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Written by Stefanía Ólafsdóttir, student in Live Art and Performance Studies.

Stefanía Ólafsdóttir View from arrival terminal in Bergen

I instantly felt welcome in Norway and giggled to myself at the airport when I saw the big sign mounted on a rock-face seen from the window of the arrival terminal.

Bergen? it read.

I was grateful to be staying with a friend of mine whom I know from an alternative art ‘situation’ in Iceland and who folded me into Bergen’s world of art for the brief moment I rested between the mountains with her. Two years apart felt like two weeks.

When I landed I immediately took the light rail to meet her at the art university where she studies. Every time the train reached a stop it played a micro-clip of a song, a real musical composition, a different one almost every stop. I laughed looking out of the window at the sunlit mountains. What a joyful place to be.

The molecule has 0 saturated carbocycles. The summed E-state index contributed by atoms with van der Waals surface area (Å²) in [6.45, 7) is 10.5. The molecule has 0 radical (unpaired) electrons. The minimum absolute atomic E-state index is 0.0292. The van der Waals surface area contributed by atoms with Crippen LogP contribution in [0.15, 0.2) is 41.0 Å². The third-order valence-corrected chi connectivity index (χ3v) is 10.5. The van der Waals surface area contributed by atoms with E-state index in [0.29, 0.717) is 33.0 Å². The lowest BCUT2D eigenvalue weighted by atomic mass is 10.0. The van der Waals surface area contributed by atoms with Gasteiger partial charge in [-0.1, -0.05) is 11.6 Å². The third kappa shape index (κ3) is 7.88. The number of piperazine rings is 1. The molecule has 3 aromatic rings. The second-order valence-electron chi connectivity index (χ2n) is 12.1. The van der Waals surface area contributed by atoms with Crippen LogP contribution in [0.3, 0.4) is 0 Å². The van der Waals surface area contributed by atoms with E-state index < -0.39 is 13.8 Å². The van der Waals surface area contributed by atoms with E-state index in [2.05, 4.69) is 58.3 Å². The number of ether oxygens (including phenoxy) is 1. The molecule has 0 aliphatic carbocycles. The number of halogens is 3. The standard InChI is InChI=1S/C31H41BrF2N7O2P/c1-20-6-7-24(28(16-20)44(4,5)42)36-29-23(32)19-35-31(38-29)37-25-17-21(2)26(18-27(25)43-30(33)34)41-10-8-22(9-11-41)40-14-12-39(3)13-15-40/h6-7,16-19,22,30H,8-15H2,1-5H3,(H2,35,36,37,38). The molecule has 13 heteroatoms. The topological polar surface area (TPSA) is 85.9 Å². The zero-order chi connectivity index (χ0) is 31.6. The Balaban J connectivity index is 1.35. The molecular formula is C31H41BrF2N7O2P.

Entering the huge atrium of the art university the first thing I was faced with was a big banner that read ‘this used to be a work space for students’. I think of my colleagues in Helsinki.

I arrive here to perform. An eight page script in my pocket, I spent the entire trip memorising my
lines. On the bus, metro, plane and train I quietly mumble to myself. Over and over. ‘covered with
slimy placenta’, ’perhaps the problem isn’t so much the bloody rowing’, ‘I love you’.

Entrance with a banner
Stefanía Ólafsdóttir Entrance of Bergen Academy of Art and Design

I had applied for an open call to a queer performance event hosted by Performance Art Bergen, a local edition co-curated by a colleague from KuvA. The idea was to “give space and visibility to queer-identifying performance artists, and to get a sense of what’s out there in the pond of queerness”. So I arrived on stage and poured out my own pond in the only queer bar in Bergen. Norway is currently wrapping up its Skeivt Kulturår (Queer Culture Year). Apparently when proposing a queer edition performance event the curators were met with the question of whether all performance art isn’t inherently queer anyway.